The science of art

Isabella Kirkland: Stilled Life on display at Dayton Art Institute

By Sara Mastbaum

Seventeenth-century Dutch painters, artists from the “Golden Age” of Dutch painting, often used the still life to display technical skill. Not only technique, but also symbolic elements were key to these paintings. The memento mori, Latin for “remember that you will die,” was a popular motif for these cheery folks, who created vanitas (vanity) paintings to emphasize the ephemeral nature of life.

California-based artist Isabella Kirkland, whose first major museum solo show, Stilled Life, is currently on display at the Dayton Art Institute, was inspired by these Dutch painters both in technique and theme. Kirkland’s ideas about the brevity of life, however, are distinctly modern.

“They’re all very environmentally conscious pieces,” said the exhibition’s curator, Aimee Marcereau DeGalan. The flora and fauna in Kirkland’s paintings represent species that have been impacted by man in some way. “It’s a quieter form of environmentalism,” DeGalan added, explaining the paintings are multilayered and can be enjoyed for their beauty before the viewer digs in for the deeper meaning behind them.

This is the first time Kirkland’s work has been shown on such a large scale. The exhibition includes more than 50 works – no small task, considering the larger paintings take a year or more to complete.

“Because her process is so meticulous,” DeGalan said, “the research involved also takes a lot of time. Every bird and snake and butterfly has been researched, and they relate to different themes in her work.”

To give viewers an idea of just how much research goes into each painting, Kirkland’s preliminary sketches will be on view alongside her large-scale finished work.

Kirkland discussed the particulars of her research process. “Each painting has an overarching theme,” Kirkland said. “I’ll start with reading a lot about a subject […] and I’ll devise a list of potential candidates that fit into that category, then begin researching the ones I want. I’ll go to a natural history museum or an aquarium or a garden and try to look at the original objects. Most of the things I look at are in the preserved state. I spend about three to 12 months just doing research before I even think about what the painting’s going to look like. Once I have several pictures of plants and animals, I start to think about how they might be arranged in some kind of compositional way that balances colors and shapes and so on.”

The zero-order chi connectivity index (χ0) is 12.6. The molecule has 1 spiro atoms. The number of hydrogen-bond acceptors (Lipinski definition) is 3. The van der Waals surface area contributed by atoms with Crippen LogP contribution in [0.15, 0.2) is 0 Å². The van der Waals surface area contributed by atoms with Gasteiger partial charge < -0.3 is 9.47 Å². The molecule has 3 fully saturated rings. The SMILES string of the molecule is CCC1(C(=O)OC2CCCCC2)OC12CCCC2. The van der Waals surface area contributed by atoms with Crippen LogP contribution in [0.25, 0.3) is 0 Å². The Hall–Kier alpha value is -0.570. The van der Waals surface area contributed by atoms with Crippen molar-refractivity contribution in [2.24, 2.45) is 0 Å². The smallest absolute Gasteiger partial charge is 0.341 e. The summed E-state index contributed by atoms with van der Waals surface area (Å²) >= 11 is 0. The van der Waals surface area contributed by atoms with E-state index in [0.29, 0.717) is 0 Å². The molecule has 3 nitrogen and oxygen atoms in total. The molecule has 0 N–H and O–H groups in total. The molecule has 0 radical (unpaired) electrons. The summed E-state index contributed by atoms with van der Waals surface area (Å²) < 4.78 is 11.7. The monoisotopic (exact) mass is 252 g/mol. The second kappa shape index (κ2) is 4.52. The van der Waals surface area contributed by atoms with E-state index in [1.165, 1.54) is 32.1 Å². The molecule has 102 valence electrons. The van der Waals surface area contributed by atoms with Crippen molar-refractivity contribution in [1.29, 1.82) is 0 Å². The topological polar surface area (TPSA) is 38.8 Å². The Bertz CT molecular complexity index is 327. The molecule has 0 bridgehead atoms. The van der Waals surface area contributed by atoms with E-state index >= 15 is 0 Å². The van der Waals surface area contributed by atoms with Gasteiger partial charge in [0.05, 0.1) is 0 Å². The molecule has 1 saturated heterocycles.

Prior to creating paintings, Kirkland worked as a sculptor. Yet, no matter the medium, environmental issues have always been one of her main thematic concerns. “When I left New York [in 1990] and came back to California, I made the intellectual decision I would only create work about biology,” she said. “It was very deliberate. What kind of brought it all together was that I received a mailer from the Sierra Club, who used to do a list called the ‘100 Most Endangered Species in the United States.’ […] It struck me to think how many things were on that list.”

The idea of preserving endangered species coincided with the turn of the millennium, when the idea of keeping a historical record was at the forefront of the collective conscious. Long-term thinking – time capsules, for example – was extremely popular. “At the turn of the century, that whole sort of Zeitgeist was in the air,” Kirkland said. “The thought stayed with me the animals might not survive, but the maybe the painting would.

“I was intrigued with that idea of longevity,” she continued. “When you look at some of the Dutch still-lifes, you can tell exactly what insect it was; they’re so exact. I was very inspired by that.”

Kirkland emphasized the layers of meaning in her work. “It doesn’t ram an idea down your throat,” she said. “It’s open to anyone who wants to look at it. You can just enjoy it as a pretty painting. I do offer a lot more if people want to read more or look more; the scientific information is there alongside the images themselves.”

Overall, Kirkland said she hopes people will become more mindful or caring after viewing her work.

“Their own actions will affect the rest of life on the planet,” she said. “There’s a precarious balance man is going to have to walk between protection and destruction. There has to be a middle path, and that’s what I’d like people to try to find in their own lives.”

In addition to seeing Kirkland’s work, viewers will be able to see firsthand the style of artwork that inspired the paintings in “Stilled Life.” DeGalan is also curating a companion exhibition, In Bloom, made up of flower paintings from the museum’s permanent collection.

“This is where Isabella Kirkland is coming from; she’s drawing inspiration from these Dutch painters not only in their technique, but in their themes,” DeGalan said. “The companion exhibition is to kind of connect that dot for the viewer.”

The Dayton Art Institute presents Isabella Kirkland: Stilled Life through May 18 at the Dayton Art Institute, 456 Belmonte Park North. For ticket and other information, please visit


Reach DCP freelance writer Sara Mastbaum at

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